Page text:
A few steps west of the Times Square tourist trap lies this former slum now transformed into an enclave of eclectic eateries, many ideal for pre- and post-theater dining. From the spicy and romantic Puttanesca to the family-run Chez Napoleon, there's something for everyone. You can also grab a bite at Five Napkin Burger. After, or even instead of the meal, the Cupcake Cafe supplies some of the best desserts in town.
Gramercy & Union Square
This notable area of fine dining boasts top-rated, understated establishments like the Gramercy Tavern and Union Square Cafe. A neighborhood rich in history, the landmark Pete's Tavern still draws a relaxing pint and serves up old-fashioned pub grub after over a century in the business.
World-class restaurants like the favorite Gotham Bar & Grill and the stunningly romantic One if by Land, Two if by Sea work their magic in the brownstones of this historic neighborhood. If you're craving delicious Italian food, try famous chef Mario Batali's restaurant and enoteca, Babbo. Other options in this neighborhood include some of the city's best falafel at Taim, and great brunch and coffee at the small French cafe, Tartine.
Funky, inexpensive ethnic restaurants and hip bars draw people here from all over the city. Well-known bargains like the Life Cafe are usually filled with local hipsters and students as well as visitors. Meanwhile, traces of old New York can still be found at the Lanza Restaurant.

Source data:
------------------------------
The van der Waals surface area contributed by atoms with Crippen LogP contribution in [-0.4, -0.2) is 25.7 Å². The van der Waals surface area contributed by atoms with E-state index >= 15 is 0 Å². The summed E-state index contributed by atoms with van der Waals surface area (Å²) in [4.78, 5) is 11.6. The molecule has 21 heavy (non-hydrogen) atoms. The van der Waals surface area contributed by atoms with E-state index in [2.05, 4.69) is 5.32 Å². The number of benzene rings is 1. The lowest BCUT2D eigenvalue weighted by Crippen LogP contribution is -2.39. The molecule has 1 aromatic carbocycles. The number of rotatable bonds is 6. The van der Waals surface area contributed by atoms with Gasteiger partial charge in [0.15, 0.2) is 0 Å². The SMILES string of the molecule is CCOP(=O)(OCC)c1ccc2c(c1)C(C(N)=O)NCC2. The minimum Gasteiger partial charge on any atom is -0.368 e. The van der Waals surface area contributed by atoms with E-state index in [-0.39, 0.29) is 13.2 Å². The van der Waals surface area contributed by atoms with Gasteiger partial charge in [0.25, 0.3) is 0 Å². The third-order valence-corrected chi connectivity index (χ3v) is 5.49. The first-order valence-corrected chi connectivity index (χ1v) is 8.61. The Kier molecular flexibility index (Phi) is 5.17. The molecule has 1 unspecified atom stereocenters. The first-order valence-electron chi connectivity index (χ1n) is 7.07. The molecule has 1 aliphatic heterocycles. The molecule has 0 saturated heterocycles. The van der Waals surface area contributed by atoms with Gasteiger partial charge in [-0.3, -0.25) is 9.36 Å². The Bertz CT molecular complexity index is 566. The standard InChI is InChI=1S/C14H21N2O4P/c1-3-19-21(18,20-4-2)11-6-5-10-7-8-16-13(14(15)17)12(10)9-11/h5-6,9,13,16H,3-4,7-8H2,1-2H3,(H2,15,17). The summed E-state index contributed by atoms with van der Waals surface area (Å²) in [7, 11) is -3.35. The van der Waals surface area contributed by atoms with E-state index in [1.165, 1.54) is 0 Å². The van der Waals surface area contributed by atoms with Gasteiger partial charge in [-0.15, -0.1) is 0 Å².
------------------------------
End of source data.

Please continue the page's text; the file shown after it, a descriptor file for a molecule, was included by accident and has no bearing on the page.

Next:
Where the art world congregates, trendy dining establishments follow. The Mercer Kitchen serves some of the city's most innovative cuisine as the world's most fabulous people vie for tables there (not to mention a couple of blocks over at Balthazar). Elsewhere amongst the galleries and posh shops, black-clad sophisticates socialize at oh-so-very-Soho classics, Raoul's and Boom.
Among Tribeca's spectacular loft spaces, masterful restaurateur Drew Nieporant has created a mini-kingdom for himself, along with friend and investor Robert DeNiro. Nieporant offers diners amazing Japanese food at Nobu and New American cuisine at Tribeca Grill. For something outside Nieporant's empire, try the flashy Odeon or just sip champagne at the Bubble Lounge.
That's amore! Along bustling Mulberry Street, old-country restaurants blare Frank Sinatra into the street while barkers summon the crowds. For those who love red sauces with their pasta or veal, choices abound. From Pellegrino's to Casa Bella, it's difficult to go wrong. For pizza, Lombardi's serves some of the best pies in the city.
Like a trip to Asia but without leaving Manhattan, the scores of restaurants on Chinatown's dynamic streets offer every variety of Asian cuisine (often at bargain prices). For those in search of quality dumplings, Joe's Shanghai Restaurant is the place. Seeking Chinese-style barbecue? Big Wong King fits the bill; and if one craves noodles at three in the morning, New York Noodle Town always hits the mark.
What? Where's my Peter Luger, you say? Or what about the River Cafe with its glorious views? New York City's selection of amazing places to feast and imbibe is ever growing, ever changing and always exciting.